As Iran’s problems with recent cyberattacks by, for instance, the Stuxnet malware may continue, the UN nuclear watchdog Yukiya Amano’s quarterly reports on Iran’s nuclear program continue yielding fodder for media speculations about possible military dimensions. In his February 2011 report, Yukiya Amano had provided a long list of areas where Iran doesn’t meet its nuclear obligations (not really surprising since the country does neither implement the Additional Protocol of the Nuclear Non-proliferation Treaty nor its modified Code 3.1 subsidiary agreement). In his latest report yesterday, Amano reiterates those areas where Iran may not be cooperating with the International Atomic Energy Agency regarding “outstanding issues” which give rise to concern about possible military dimensions. He reports that,
“Since the last report of the Director General on February 25, 2011, the Agency has received further information related to such possible undisclosed nuclear related activities, which is currently being assessed by the Agency. As previously reported by the Director General, there are indications that certain of these activities may have continued beyond 2004.”
Well, Amano refers to “indications that certain of these activities may have continued beyond 2004” now the third time, after having done so in his reports of September and November 2010. That there might be “further information related to such undisclosed nuclear related activities, which is currently being assessed by the Agency” he had disclosed in an uncommon and quite remarkable interview with the Washington Post in February 2011 when he answered to the incipient question (or statement) by Lally Weymouth that, “Many believe that Iran carried out nuclear weapons research in the past, including work on weaponization. . . . Do you agree with this?”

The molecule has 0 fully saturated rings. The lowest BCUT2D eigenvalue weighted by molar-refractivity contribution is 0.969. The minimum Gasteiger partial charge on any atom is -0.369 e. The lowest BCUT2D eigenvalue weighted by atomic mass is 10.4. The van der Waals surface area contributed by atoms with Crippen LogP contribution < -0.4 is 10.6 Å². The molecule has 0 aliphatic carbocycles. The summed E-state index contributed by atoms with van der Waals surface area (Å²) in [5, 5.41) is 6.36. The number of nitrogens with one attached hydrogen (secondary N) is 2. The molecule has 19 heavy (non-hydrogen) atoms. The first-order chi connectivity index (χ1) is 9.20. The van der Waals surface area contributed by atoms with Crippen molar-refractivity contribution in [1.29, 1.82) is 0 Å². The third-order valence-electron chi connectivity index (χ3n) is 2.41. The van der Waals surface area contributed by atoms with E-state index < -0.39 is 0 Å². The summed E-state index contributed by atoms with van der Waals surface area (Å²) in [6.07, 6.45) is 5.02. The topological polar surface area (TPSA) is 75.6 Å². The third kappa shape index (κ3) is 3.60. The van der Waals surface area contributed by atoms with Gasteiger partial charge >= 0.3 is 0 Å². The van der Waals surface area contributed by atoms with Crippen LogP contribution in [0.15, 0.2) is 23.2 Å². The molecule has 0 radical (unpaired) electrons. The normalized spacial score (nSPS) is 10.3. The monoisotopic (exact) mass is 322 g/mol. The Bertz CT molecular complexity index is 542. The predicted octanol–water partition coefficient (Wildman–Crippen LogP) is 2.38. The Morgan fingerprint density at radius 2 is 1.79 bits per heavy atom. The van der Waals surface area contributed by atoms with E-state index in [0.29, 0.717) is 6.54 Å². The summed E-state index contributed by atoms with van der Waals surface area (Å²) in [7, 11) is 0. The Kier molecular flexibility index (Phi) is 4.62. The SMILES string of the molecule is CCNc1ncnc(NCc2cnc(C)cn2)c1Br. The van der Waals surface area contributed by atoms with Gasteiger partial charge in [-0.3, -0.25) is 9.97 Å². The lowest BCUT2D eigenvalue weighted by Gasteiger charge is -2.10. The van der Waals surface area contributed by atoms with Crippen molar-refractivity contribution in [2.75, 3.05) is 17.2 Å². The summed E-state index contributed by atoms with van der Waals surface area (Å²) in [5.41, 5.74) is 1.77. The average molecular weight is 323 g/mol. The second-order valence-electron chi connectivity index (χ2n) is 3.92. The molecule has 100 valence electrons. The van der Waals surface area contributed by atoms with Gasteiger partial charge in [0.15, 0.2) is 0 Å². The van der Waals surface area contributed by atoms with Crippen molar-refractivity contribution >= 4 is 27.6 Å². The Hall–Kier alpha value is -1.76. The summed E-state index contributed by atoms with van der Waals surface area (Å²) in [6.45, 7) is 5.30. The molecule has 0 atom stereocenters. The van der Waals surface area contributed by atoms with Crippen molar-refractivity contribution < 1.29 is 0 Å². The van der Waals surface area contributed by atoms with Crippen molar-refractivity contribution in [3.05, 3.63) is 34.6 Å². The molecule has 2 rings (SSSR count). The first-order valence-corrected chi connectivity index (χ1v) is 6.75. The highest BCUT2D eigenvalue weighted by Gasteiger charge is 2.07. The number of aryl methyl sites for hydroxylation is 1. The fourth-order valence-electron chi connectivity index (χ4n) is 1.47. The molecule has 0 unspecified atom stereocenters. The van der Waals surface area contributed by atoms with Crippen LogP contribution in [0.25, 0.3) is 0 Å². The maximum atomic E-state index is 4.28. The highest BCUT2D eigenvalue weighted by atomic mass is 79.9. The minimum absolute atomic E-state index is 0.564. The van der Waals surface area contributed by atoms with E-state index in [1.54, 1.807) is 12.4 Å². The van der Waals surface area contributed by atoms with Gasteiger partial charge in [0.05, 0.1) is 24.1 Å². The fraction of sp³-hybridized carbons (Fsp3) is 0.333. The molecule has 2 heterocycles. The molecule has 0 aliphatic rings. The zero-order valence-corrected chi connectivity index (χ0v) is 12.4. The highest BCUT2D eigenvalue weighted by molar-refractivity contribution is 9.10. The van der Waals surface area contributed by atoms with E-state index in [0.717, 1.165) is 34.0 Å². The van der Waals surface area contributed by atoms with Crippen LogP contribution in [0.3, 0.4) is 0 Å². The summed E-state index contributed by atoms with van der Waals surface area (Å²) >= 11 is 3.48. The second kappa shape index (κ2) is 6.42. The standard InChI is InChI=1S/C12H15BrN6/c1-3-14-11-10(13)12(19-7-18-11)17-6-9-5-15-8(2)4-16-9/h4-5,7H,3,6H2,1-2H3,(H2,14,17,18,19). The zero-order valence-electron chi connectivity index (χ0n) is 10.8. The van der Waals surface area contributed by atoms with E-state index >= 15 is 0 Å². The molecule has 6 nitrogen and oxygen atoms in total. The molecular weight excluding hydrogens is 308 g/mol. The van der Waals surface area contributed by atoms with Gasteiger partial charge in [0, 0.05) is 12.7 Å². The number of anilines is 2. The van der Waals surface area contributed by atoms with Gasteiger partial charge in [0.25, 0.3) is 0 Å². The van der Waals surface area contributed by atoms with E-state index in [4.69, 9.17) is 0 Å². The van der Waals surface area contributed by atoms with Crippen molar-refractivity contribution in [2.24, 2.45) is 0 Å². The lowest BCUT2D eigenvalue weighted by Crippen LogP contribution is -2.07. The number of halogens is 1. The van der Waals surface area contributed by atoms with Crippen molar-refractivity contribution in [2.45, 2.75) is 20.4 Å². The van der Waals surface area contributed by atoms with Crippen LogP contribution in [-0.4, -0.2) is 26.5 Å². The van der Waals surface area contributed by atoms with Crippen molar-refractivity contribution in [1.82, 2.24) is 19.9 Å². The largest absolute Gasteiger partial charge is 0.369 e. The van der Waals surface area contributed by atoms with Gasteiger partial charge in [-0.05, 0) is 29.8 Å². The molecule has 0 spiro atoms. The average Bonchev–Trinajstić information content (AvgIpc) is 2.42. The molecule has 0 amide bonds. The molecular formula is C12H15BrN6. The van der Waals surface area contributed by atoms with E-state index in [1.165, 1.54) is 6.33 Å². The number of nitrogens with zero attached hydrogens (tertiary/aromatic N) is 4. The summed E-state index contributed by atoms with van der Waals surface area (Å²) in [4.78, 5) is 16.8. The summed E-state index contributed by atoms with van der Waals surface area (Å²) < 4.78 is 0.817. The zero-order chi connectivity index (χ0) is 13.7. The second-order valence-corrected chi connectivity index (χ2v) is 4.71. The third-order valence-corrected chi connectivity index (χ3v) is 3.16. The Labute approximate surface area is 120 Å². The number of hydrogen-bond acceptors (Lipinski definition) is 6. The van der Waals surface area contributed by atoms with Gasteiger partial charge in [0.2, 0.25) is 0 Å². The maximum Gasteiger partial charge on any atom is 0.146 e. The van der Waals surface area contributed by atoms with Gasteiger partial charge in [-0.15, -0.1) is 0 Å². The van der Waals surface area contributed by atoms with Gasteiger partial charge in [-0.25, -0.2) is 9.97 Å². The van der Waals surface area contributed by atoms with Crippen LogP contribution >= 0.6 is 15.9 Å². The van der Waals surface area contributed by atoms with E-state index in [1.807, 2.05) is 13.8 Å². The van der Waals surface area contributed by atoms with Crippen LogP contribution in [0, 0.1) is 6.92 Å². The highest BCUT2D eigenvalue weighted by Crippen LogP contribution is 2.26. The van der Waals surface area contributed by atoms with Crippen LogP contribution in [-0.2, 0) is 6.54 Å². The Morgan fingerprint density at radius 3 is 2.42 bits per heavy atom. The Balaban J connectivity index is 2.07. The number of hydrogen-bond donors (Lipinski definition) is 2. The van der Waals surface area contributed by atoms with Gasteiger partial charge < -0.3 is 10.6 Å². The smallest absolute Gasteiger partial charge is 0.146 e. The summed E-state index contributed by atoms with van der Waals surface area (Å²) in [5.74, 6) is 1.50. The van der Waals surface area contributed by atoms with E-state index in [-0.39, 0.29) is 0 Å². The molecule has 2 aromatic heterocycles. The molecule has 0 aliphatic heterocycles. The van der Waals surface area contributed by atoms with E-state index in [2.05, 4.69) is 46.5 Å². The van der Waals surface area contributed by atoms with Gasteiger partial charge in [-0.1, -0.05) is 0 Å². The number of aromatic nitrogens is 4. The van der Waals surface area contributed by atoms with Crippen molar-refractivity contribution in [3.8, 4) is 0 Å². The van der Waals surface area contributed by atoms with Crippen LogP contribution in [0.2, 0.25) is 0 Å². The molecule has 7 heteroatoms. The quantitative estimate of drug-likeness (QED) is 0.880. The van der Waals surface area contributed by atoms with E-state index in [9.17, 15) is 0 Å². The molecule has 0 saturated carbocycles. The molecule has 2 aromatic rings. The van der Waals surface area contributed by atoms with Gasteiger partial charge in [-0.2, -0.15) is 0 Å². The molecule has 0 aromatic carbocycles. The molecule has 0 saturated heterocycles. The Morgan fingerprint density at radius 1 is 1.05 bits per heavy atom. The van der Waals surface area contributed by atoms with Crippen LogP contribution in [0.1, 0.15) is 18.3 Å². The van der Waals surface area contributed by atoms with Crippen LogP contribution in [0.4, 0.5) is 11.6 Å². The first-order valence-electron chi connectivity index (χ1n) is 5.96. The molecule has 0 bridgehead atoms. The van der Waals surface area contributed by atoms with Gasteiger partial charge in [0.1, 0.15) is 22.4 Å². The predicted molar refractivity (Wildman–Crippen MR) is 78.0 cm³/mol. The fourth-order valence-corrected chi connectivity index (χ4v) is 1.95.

“We receive information from various countries and collect information from our own sources that give us concern over the possible use of nuclear materials for military purposes – in the past and perhaps now.”
After years of allegations and murmurs based on inconclusive evidence on Iran’s “alleged studies” (now “outstanding issues”) it is hoped that eventually there will be some revelation based on hard evidence on the possible military dimensions of Iran’s nuclear program.
Last modification May 25, 2011.